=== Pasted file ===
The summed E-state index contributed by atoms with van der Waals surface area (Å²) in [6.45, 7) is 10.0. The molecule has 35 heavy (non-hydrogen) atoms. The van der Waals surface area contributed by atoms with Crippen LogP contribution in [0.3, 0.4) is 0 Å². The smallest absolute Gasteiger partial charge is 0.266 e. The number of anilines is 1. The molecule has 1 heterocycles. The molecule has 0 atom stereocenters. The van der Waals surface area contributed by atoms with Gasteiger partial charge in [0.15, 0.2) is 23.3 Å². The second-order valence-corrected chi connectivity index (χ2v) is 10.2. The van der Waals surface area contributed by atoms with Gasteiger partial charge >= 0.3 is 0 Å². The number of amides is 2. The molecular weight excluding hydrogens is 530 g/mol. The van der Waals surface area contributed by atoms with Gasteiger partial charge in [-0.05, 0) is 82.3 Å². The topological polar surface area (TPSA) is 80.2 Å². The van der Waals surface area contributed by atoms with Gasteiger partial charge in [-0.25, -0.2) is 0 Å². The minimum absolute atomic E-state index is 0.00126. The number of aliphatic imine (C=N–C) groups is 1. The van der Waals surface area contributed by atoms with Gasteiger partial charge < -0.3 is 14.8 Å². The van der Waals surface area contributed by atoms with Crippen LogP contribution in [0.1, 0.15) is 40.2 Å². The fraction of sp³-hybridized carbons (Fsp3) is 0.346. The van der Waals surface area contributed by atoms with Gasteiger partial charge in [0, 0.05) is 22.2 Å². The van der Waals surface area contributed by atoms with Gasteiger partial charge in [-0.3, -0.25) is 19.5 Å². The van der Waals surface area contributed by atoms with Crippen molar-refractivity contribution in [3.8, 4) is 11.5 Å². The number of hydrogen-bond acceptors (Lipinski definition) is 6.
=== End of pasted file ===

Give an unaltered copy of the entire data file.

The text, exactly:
The summed E-state index contributed by atoms with van der Waals surface area (Å²) in [6.45, 7) is 10.0. The molecule has 35 heavy (non-hydrogen) atoms. The van der Waals surface area contributed by atoms with Crippen LogP contribution in [0.3, 0.4) is 0 Å². The smallest absolute Gasteiger partial charge is 0.266 e. The number of anilines is 1. The molecule has 1 heterocycles. The molecule has 0 atom stereocenters. The van der Waals surface area contributed by atoms with Gasteiger partial charge in [0.15, 0.2) is 23.3 Å². The second-order valence-corrected chi connectivity index (χ2v) is 10.2. The van der Waals surface area contributed by atoms with Gasteiger partial charge >= 0.3 is 0 Å². The number of amides is 2. The molecular weight excluding hydrogens is 530 g/mol. The van der Waals surface area contributed by atoms with Gasteiger partial charge in [-0.05, 0) is 82.3 Å². The topological polar surface area (TPSA) is 80.2 Å². The van der Waals surface area contributed by atoms with Gasteiger partial charge in [-0.25, -0.2) is 0 Å². The minimum absolute atomic E-state index is 0.00126. The number of aliphatic imine (C=N–C) groups is 1. The van der Waals surface area contributed by atoms with Gasteiger partial charge < -0.3 is 14.8 Å². The van der Waals surface area contributed by atoms with Crippen LogP contribution in [0.1, 0.15) is 40.2 Å². The fraction of sp³-hybridized carbons (Fsp3) is 0.346. The van der Waals surface area contributed by atoms with Gasteiger partial charge in [0, 0.05) is 22.2 Å². The van der Waals surface area contributed by atoms with Gasteiger partial charge in [-0.3, -0.25) is 19.5 Å². The van der Waals surface area contributed by atoms with Crippen molar-refractivity contribution in [3.8, 4) is 11.5 Å². The number of hydrogen-bond acceptors (Lipinski definition) is 6.